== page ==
Friday, May 09, 2008

Vicious Junta Cycle

It's very ironic. The average American can't find Burma on a map. Hell, President Job likely can't find Burma on a map. Yet the paranoid military leaders of the poor country are so suspicious that allowing international aid to the millions of displaced, starving villagers will open the door to potential regime change that they've more or less shut and locked the door. Now here's the irony: Burmese regime change is no doubt toward the bottom of the U.S.'s long regime change to-do list (which, at this point, includes America as well). And yet, I can't imagine any more surefire way to drum up support around the world for so-called regime change than to deny the influx of basic aid following a natural disaster with a climbing death toll already possibly around 100,000 and likely higher in the near future once you factor in the imminent effects of disease and famine.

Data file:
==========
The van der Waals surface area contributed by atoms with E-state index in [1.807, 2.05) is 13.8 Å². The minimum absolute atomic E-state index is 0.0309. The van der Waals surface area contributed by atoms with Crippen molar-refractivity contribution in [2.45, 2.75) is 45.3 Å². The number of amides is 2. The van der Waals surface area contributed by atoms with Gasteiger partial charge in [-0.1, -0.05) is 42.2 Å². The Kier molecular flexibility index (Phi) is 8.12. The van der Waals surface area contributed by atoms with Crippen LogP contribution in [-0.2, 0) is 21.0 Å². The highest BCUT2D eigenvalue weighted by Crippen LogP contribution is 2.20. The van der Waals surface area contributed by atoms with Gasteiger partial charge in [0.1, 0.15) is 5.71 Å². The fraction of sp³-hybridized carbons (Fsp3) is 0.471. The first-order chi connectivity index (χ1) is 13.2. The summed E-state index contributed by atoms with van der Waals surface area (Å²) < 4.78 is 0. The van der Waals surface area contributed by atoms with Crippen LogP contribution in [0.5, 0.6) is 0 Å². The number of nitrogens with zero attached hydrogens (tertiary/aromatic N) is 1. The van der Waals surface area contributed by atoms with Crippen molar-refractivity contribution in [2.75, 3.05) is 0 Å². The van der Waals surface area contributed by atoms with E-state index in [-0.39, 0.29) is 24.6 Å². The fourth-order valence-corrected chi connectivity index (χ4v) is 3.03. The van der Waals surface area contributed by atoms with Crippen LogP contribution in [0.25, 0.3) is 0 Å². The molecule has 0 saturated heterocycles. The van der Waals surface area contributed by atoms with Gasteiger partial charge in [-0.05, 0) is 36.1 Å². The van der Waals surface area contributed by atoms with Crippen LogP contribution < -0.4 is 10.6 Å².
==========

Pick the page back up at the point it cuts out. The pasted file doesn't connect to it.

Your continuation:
Of course, support for regime change only goes so far. North Korea and Zimbabwe, for example, are run by two of the most insidious, cut-throat, callous despots in the world, and they've stuck around for decades despite international condemnation. Indeed, everyone knows the surest way toward regime change, American-style, is not failure to accept what we have to give but failure to give us what we want.

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